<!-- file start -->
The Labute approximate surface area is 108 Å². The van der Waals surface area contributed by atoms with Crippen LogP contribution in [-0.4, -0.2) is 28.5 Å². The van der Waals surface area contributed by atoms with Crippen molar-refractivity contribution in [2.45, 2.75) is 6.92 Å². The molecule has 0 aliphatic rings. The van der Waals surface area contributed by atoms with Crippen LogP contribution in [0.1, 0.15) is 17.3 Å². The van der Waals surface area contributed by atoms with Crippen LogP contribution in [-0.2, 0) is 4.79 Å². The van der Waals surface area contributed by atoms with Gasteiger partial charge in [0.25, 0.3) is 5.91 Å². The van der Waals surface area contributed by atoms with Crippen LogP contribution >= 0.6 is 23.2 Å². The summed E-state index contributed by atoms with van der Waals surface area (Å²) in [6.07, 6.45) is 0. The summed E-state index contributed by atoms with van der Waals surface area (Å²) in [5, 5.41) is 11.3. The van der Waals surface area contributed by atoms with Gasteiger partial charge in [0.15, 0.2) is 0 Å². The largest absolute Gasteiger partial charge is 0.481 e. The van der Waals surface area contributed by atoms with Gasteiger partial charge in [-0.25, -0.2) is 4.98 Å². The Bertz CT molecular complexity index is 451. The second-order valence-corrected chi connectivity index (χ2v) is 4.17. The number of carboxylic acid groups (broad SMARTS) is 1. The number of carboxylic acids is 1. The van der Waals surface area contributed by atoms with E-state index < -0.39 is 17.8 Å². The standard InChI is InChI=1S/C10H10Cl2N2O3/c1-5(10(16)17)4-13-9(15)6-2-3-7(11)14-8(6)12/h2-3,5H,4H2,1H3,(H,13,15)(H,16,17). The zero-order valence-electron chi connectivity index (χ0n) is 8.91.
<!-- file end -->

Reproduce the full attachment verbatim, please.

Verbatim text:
The Labute approximate surface area is 108 Å². The van der Waals surface area contributed by atoms with Crippen LogP contribution in [-0.4, -0.2) is 28.5 Å². The van der Waals surface area contributed by atoms with Crippen molar-refractivity contribution in [2.45, 2.75) is 6.92 Å². The molecule has 0 aliphatic rings. The van der Waals surface area contributed by atoms with Crippen LogP contribution in [0.1, 0.15) is 17.3 Å². The van der Waals surface area contributed by atoms with Crippen LogP contribution in [-0.2, 0) is 4.79 Å². The van der Waals surface area contributed by atoms with Gasteiger partial charge in [0.25, 0.3) is 5.91 Å². The van der Waals surface area contributed by atoms with Crippen LogP contribution >= 0.6 is 23.2 Å². The summed E-state index contributed by atoms with van der Waals surface area (Å²) in [6.07, 6.45) is 0. The summed E-state index contributed by atoms with van der Waals surface area (Å²) in [5, 5.41) is 11.3. The van der Waals surface area contributed by atoms with Gasteiger partial charge in [0.15, 0.2) is 0 Å². The largest absolute Gasteiger partial charge is 0.481 e. The van der Waals surface area contributed by atoms with Gasteiger partial charge in [-0.25, -0.2) is 4.98 Å². The Bertz CT molecular complexity index is 451. The second-order valence-corrected chi connectivity index (χ2v) is 4.17. The number of carboxylic acid groups (broad SMARTS) is 1. The number of carboxylic acids is 1. The van der Waals surface area contributed by atoms with E-state index < -0.39 is 17.8 Å². The standard InChI is InChI=1S/C10H10Cl2N2O3/c1-5(10(16)17)4-13-9(15)6-2-3-7(11)14-8(6)12/h2-3,5H,4H2,1H3,(H,13,15)(H,16,17). The zero-order valence-electron chi connectivity index (χ0n) is 8.91.